The Power Station Part 2: January - June 1985

In Part 1 we covered how the Power Station came together and recorded the album. Now the record is released across the world in a media blaze.

Cover mood board created for Cherry Lipstick by @be_my_icon The Paper Goddess.

February 1985: The Power Station explode across the media and this continues for the following months.

John: The whole album sounds like how I'd originally thought Duran could sound, the original concept. (1985i)

Andy: When Duran started, all we wanted was a hit single – now we talk about selling millions here, there and everywhere. It's like a roller-coaster. That's why I think it's healthy we're doing all these solo things at the moment. Hopefully it will result in us making better Duran records. I'm going to be old one day and I won't be able to do this any more. So now I've got the chance I might as well milk it and burn myself out. (1985h)

John: Andy is born again. This album has brought something out of him I don't think anybody ever considered he had. (1985w)

Tony: it’s got more of a funk foundation than Duran Duran because I’m involved. (1985u)

John: I'd like to see the Power Station as a platform for other things. It's a nucleus, something flexible for other people to branch out from. (1985j) Power Station can be related to the idea of the body as a human power station, the centre of which is the heart – and this project is very much from the heart. (1985d)

A key repeated question: will you tour?

Robert: To push it any further, to cut more tracks or to take it on the road, would be a contrivance. There are definitely no plans, because everybody has their own schedule. (1985w)

John: there won’t be tours, it's hard enough being in one group and I can't cope with that! (1985i)

Robert: if we tried to repeat or recreate this spirit it would be obscene (1985j)

Andy: It would be unfair to take advantage of the situation if it were successful. If we tried to formularize that - the bizarre way it came together and the bizarre way we wrote it -it would never work completely. (1985w)

John: It’s a one-off. we’ve all got our own projects to go back to in a couple of weeks. It was just different from the routine of Duran – an adventure. (1985k)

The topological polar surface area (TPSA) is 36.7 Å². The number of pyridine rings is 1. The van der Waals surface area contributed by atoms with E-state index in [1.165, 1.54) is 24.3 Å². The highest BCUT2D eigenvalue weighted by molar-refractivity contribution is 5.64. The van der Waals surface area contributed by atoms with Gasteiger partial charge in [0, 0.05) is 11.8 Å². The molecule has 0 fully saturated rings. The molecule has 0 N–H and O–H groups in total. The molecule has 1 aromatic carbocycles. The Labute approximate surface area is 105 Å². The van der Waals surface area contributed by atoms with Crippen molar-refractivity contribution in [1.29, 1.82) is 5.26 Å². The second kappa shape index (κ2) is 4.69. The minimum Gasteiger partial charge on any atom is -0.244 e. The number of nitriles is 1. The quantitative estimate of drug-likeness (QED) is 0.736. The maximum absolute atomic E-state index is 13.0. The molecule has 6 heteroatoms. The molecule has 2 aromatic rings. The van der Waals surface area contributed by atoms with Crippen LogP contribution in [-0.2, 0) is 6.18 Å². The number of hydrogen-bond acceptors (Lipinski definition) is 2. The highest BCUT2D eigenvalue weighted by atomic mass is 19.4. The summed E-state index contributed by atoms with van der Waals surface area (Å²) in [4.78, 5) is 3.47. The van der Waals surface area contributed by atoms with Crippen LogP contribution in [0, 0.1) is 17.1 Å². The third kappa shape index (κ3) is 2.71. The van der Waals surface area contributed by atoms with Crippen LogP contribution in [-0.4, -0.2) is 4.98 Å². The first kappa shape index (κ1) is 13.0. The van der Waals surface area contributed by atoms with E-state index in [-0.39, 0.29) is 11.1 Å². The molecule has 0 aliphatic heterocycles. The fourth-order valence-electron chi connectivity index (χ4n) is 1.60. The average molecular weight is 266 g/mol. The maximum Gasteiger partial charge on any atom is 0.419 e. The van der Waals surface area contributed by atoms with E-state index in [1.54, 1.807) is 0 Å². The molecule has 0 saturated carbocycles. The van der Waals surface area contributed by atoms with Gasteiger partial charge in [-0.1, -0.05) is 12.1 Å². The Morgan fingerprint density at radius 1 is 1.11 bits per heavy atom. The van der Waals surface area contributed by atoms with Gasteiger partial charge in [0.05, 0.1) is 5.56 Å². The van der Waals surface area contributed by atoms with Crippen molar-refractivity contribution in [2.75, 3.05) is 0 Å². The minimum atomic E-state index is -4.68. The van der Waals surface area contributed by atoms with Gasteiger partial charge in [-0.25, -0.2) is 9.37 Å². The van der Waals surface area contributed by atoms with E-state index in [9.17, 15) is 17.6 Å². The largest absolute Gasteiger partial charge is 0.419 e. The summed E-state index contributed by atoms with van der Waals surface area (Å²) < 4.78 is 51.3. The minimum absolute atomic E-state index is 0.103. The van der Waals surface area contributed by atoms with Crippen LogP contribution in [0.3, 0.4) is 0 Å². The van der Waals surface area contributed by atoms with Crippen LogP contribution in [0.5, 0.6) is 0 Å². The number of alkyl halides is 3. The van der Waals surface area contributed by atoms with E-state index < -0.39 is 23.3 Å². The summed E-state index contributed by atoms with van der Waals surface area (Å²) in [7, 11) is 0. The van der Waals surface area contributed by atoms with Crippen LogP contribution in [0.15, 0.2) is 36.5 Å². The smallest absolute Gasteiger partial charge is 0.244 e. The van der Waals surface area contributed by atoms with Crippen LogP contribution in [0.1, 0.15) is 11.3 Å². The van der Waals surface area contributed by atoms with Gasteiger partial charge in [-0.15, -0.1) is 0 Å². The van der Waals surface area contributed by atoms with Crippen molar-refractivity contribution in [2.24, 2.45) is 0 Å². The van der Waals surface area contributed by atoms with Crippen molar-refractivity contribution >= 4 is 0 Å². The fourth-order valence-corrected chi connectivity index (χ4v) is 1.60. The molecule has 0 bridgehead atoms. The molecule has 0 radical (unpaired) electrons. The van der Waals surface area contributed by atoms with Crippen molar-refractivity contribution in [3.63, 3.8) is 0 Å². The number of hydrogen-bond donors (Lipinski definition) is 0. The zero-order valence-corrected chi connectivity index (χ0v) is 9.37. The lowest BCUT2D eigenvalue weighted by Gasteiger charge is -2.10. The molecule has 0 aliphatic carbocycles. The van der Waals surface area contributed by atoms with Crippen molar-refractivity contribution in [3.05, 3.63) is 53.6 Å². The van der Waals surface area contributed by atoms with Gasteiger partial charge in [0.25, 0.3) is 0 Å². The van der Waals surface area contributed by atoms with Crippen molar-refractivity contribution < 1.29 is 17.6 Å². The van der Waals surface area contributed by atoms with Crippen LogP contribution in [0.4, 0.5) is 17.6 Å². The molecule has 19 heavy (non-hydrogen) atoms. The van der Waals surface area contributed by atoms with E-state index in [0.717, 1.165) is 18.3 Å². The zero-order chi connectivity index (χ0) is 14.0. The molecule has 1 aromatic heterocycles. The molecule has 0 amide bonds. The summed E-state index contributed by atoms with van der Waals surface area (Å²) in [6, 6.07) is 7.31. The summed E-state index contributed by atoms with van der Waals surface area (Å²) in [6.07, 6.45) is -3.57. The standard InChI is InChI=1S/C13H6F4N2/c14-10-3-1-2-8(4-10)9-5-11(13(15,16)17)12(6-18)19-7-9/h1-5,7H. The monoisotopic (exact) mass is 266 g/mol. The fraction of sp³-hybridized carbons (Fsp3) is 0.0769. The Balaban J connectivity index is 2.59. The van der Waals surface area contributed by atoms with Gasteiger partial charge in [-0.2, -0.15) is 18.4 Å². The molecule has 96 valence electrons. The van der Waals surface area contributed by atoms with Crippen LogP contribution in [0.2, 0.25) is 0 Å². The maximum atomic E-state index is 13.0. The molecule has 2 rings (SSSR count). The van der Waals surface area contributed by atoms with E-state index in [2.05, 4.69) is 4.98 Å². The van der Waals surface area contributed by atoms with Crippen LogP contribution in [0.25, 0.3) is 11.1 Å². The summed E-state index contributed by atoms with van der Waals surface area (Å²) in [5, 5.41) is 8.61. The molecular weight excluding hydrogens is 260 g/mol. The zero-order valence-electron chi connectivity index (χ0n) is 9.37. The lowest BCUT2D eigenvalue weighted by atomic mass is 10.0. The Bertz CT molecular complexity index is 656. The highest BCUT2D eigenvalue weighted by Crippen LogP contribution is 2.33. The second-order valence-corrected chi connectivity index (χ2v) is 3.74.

Another key repeated question: what does this mean for Duran Duran?

John: Duran will have a Christmas single out, which is not something we've done before (1985g)

Andy: The only way to answer the people who are saying that [Duran are ending] is when the new album comes out in October or November and we do our tour. (1985m)

February 16, 1985. Saturday Night Live TV show: Power Station perform Some Like It Hot and Get It On. This is Palmer's only live performance with the band (phot below).

Rolling Stone: The four members of the Power Station made the oddest-looking combo this side of the P-Funk All-Stars. The dapper, well-groomed Palmer looked like he'd wandered over from Wall Street. His three-piece suit and Club Med suave contrasted sharply with the pop-star androgyny of the Taylors, who were wearing what appeared to be knee-length dresses. Add to this a black drummer from Queens, New York, and you have the technofunk equivalent of Hungarian goulash: throw in a little bit of everything and stir. (1985w)

9 March: Some Like It Hot is released (UK no 14; USA no 6)

Tony: I had business reasons for doing [the Power Station]. I mean, it's not bad rubbing elbows with Duran Duran and Robert Palmer. (1985w)

Robert: I'm pleased at the way things are going, except my curtains need cleaning and I'm broke. (1985w)

John: It's really weird having a good critical reaction. I've never had a good review in my life. Of course the critics love Robert and they want to say, why are you working with these guys? But his fan-mail has dropped. He's let them down. (1985i)

31 March Power Station album is released (UK no 12; USA no 6)